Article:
Cairo - Conflict And Dreams

Year of Release: 1998
Label: Magna Carta
Catalog Number: MA-9012-2
Format: CD
Total Time: 64:29:00

Let me state right off the bat, if you don't like keyboard-driven music, you will not like this disc or this band. I personally love keyboards in my prog metal, and I am an avid fan of prog rock and neo-prog music as well. I am no stranger to keyboarded metal either, and most of my favorite prog metal discs have some sort of keyboarded sound to them. However, for some reason, I am having a hard time adjusting to the sound and feel of this new Cairo disc. In all reality, I liked the first Cairo disc, and I was anticipating something big from the Cairo camp this time out.

The first problem I am having with this band is how to describe them within a specific genre. Most musicians do not like their bands to be placed into a particular genre, and this is understandable due to the number of people they are actually trying to reach. In reality, most music fans NEED and WANT bands to be placed into a genre, if not for comparison or classification of sound or style due to the limitations of text. When bands come along like Soundscape, Heaven's Cry, Ice Age, Cairo and others, it becomes even more difficult to describe the music even with placing them in a genre, because some bands, including the ones mentioned, just don't fit a particular genre or at least they don't resemble the common grounds that put all other bands into their respective categories. This is the case with Cairo.

If I said that Cairo was prog metal, I would be way off base. Cairo is NOT metal, nor do they pretend to be. If I said that Cairo was Progressive Rock, you would immediately try to think of such bands as King Crimson, Yes, and the like. This would also be wrong, Cairo does not fit that mold either. So, what we now have, is something I would have to classify as a "modern" progressive rock, meaning that it's definitely lighter than metal, but not molded in the same manner as the standard 70's prog rock that we sometimes base our metal roots on. For the sake of argument, Cairo is definitely progressive, but it's only about as heavy as rock, so therefore please keep an open mind when I use these terms.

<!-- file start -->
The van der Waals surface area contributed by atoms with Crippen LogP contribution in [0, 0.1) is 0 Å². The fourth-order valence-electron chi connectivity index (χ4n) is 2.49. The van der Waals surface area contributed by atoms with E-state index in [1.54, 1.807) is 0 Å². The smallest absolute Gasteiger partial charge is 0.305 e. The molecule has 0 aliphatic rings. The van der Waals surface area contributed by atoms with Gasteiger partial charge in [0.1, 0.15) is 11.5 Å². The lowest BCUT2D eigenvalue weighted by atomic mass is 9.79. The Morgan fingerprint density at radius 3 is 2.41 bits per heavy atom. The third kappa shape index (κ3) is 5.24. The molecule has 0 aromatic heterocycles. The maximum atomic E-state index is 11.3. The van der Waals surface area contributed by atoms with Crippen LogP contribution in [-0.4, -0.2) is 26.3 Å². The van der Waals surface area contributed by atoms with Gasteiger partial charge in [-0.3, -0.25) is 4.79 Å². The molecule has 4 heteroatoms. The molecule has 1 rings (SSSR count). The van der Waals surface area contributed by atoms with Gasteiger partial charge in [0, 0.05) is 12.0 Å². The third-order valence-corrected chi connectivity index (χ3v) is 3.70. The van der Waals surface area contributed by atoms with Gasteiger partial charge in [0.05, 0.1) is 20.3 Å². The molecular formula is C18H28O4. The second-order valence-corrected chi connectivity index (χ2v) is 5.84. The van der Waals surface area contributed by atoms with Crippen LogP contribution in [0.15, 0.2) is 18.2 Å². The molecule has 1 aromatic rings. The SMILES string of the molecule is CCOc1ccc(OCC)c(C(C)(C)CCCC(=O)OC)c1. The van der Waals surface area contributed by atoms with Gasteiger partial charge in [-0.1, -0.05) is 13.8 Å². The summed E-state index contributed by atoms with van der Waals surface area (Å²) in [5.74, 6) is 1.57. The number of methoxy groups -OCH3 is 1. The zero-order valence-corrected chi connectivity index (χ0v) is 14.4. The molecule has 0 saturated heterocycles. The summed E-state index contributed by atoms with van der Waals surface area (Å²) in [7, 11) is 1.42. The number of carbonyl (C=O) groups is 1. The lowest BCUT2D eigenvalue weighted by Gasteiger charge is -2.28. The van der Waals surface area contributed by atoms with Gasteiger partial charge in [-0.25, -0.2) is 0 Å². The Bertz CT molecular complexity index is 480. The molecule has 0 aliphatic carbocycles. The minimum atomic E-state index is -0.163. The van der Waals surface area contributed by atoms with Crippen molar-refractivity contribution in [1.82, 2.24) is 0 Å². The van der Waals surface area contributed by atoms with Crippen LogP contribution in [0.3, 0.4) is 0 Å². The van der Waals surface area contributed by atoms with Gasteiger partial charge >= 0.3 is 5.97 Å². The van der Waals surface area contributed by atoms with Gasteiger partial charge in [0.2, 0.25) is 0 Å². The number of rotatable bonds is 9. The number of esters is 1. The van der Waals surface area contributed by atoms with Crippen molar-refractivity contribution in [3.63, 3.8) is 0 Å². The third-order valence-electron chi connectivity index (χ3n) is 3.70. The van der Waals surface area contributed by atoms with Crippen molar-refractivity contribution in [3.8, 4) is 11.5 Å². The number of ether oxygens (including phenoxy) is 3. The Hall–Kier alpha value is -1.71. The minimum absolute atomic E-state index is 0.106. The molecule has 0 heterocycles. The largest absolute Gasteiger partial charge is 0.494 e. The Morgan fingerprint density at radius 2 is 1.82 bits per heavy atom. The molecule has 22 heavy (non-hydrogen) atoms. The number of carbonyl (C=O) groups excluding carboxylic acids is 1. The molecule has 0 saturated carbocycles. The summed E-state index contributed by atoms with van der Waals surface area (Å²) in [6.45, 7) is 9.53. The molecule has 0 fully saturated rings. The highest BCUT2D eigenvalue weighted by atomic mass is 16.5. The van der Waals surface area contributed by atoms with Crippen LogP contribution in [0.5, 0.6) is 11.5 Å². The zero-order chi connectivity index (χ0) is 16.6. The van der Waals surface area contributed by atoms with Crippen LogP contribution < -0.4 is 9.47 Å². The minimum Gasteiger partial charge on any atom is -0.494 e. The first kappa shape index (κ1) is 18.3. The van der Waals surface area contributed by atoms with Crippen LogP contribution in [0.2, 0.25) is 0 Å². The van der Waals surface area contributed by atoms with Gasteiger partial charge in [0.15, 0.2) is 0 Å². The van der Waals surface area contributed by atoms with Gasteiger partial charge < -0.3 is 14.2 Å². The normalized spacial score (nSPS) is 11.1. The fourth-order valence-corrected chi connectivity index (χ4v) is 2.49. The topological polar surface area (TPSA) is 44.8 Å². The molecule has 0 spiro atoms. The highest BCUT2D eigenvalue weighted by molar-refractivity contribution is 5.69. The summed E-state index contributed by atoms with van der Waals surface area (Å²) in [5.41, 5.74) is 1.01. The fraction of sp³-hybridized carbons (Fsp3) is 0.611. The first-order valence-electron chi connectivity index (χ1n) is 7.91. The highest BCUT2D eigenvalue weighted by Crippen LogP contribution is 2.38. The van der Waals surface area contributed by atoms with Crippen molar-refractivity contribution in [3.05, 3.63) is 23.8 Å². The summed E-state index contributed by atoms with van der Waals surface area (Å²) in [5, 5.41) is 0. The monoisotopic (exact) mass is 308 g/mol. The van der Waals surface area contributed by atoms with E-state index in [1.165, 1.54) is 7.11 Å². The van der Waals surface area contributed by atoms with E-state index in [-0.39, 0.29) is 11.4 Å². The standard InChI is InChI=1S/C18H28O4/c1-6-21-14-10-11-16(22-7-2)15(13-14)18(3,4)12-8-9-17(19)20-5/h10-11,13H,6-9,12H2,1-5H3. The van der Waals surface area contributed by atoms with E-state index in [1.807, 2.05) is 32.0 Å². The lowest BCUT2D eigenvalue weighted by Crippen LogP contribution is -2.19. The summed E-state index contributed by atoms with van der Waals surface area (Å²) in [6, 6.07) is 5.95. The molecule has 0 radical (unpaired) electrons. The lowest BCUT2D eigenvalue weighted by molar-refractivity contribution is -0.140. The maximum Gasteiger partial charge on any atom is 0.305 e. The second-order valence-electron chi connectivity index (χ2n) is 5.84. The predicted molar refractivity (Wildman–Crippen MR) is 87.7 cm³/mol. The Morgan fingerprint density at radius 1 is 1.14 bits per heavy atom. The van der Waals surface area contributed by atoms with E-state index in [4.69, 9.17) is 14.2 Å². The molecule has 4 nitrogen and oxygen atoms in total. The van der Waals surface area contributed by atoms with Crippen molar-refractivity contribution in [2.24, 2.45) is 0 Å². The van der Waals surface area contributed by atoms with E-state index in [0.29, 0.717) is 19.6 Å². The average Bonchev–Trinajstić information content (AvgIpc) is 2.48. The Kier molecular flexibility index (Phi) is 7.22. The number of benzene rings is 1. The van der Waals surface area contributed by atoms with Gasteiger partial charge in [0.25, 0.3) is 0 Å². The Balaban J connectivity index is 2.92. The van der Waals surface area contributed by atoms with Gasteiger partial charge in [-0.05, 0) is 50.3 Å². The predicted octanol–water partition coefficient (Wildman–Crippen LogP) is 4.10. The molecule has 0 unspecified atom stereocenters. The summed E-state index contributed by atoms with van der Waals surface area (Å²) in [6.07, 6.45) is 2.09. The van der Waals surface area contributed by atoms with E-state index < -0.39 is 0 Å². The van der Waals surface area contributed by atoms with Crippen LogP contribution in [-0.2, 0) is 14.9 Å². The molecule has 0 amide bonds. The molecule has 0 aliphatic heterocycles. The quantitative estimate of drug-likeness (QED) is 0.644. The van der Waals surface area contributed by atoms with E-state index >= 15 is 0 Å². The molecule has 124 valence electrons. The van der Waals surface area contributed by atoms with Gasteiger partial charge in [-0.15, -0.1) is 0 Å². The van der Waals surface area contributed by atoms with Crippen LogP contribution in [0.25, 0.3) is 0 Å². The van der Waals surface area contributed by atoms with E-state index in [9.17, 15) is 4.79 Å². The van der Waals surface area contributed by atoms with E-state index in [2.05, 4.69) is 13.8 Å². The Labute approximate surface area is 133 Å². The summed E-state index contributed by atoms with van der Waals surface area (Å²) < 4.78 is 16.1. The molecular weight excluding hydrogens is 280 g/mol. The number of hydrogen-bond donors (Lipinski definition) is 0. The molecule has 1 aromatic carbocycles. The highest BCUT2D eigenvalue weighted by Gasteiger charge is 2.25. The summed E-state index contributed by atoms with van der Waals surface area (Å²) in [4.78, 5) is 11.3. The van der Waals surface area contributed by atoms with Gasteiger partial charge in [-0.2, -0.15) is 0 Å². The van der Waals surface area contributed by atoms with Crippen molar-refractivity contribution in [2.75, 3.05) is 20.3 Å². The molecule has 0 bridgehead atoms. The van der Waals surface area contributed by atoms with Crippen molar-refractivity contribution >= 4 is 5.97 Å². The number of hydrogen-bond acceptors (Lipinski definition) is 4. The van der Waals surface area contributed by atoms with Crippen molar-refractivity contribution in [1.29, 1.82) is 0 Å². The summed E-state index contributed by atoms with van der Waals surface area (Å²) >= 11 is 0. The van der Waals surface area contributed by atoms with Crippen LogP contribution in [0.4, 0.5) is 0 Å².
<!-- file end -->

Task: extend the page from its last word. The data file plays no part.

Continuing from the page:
This is pretty much keyboard-driven, progressive rock, and if I could be so bold, I would like to say that Cairo resembles something of a melodic version of Emerson, Lake & Palmer. I say this for the simple reason that the keyboard player has the same style and approach that Keith Emerson had back in the 70s, but obviously with a more, modern 90's sound. Mark Robertson, responsible for all of this keyboarded madness, is ultra-talented. There is no mistaking whose sound drives this band, and I re-emphasize that you must love a keyboard-driven sound to like this band. There are plenty of surprises on this disc, in terms of style and progression, and rarely, if ever, does the band stay put long enough to play a song that will leave you humming an hour later. As a matter of fact, I dare anyone to try to hum even a couple of bars of this music right after listening to it, it is that complicated at times. For some reason, through all of the complexities, the band manages to maintain a warm sound, only sometimes venturing into the coldness of unemotion on a few parts of their long songs. Which leads me to my next point; there are 6 songs on the disc, each averaging around 10 minutes plus in length. The shortest song clocks in at 8:25, after that the songs range from 10:23 all the way up to 17:08. I don't have a problem normally with song lengths be them short or long. However, a lot of the songs contain long, drawn out instrumentals, and lots of the time I get bored about halfway through the song. Also, it is almost difficult to figure out which song is which, because the songs change within themselves so often, it sounds like they've started a new song. The patience to sit through these long instrumentals is a must. My final point, is that the band uses quite a bit of speed in their songs, and it can be amazing to hear this band playing some of their complexities at the speed in which they do. There is no denying the talent of this band.